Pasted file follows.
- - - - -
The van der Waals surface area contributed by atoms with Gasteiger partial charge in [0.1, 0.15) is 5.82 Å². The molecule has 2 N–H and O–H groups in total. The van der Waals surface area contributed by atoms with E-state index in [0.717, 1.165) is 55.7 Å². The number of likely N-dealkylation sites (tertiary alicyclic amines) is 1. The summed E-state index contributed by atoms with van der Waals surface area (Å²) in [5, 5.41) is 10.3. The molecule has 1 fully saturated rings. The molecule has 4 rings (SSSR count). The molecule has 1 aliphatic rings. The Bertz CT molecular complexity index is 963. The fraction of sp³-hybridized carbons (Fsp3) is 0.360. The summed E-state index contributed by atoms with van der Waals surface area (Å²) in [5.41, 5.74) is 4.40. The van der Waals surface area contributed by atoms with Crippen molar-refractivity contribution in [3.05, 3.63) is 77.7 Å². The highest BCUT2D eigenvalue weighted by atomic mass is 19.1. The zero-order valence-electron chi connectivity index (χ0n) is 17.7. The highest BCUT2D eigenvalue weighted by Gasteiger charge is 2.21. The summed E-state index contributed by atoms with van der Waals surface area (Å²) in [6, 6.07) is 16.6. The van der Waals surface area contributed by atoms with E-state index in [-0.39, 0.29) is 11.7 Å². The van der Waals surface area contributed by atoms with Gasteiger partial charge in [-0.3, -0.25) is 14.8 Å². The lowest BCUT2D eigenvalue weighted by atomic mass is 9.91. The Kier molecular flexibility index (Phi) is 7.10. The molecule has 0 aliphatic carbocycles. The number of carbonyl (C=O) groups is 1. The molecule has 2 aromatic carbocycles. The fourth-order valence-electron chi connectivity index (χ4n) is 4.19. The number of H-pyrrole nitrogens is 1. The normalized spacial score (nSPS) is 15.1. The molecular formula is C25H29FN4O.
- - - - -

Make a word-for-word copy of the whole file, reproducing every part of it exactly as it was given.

The van der Waals surface area contributed by atoms with Gasteiger partial charge in [0.1, 0.15) is 5.82 Å². The molecule has 2 N–H and O–H groups in total. The van der Waals surface area contributed by atoms with E-state index in [0.717, 1.165) is 55.7 Å². The number of likely N-dealkylation sites (tertiary alicyclic amines) is 1. The summed E-state index contributed by atoms with van der Waals surface area (Å²) in [5, 5.41) is 10.3. The molecule has 1 fully saturated rings. The molecule has 4 rings (SSSR count). The molecule has 1 aliphatic rings. The Bertz CT molecular complexity index is 963. The fraction of sp³-hybridized carbons (Fsp3) is 0.360. The summed E-state index contributed by atoms with van der Waals surface area (Å²) in [5.41, 5.74) is 4.40. The van der Waals surface area contributed by atoms with Crippen molar-refractivity contribution in [3.05, 3.63) is 77.7 Å². The highest BCUT2D eigenvalue weighted by atomic mass is 19.1. The zero-order valence-electron chi connectivity index (χ0n) is 17.7. The highest BCUT2D eigenvalue weighted by Gasteiger charge is 2.21. The summed E-state index contributed by atoms with van der Waals surface area (Å²) in [6, 6.07) is 16.6. The van der Waals surface area contributed by atoms with E-state index in [-0.39, 0.29) is 11.7 Å². The van der Waals surface area contributed by atoms with Gasteiger partial charge in [-0.3, -0.25) is 14.8 Å². The lowest BCUT2D eigenvalue weighted by atomic mass is 9.91. The Kier molecular flexibility index (Phi) is 7.10. The molecule has 0 aliphatic carbocycles. The number of carbonyl (C=O) groups is 1. The molecule has 2 aromatic carbocycles. The fourth-order valence-electron chi connectivity index (χ4n) is 4.19. The number of H-pyrrole nitrogens is 1. The normalized spacial score (nSPS) is 15.1. The molecular formula is C25H29FN4O.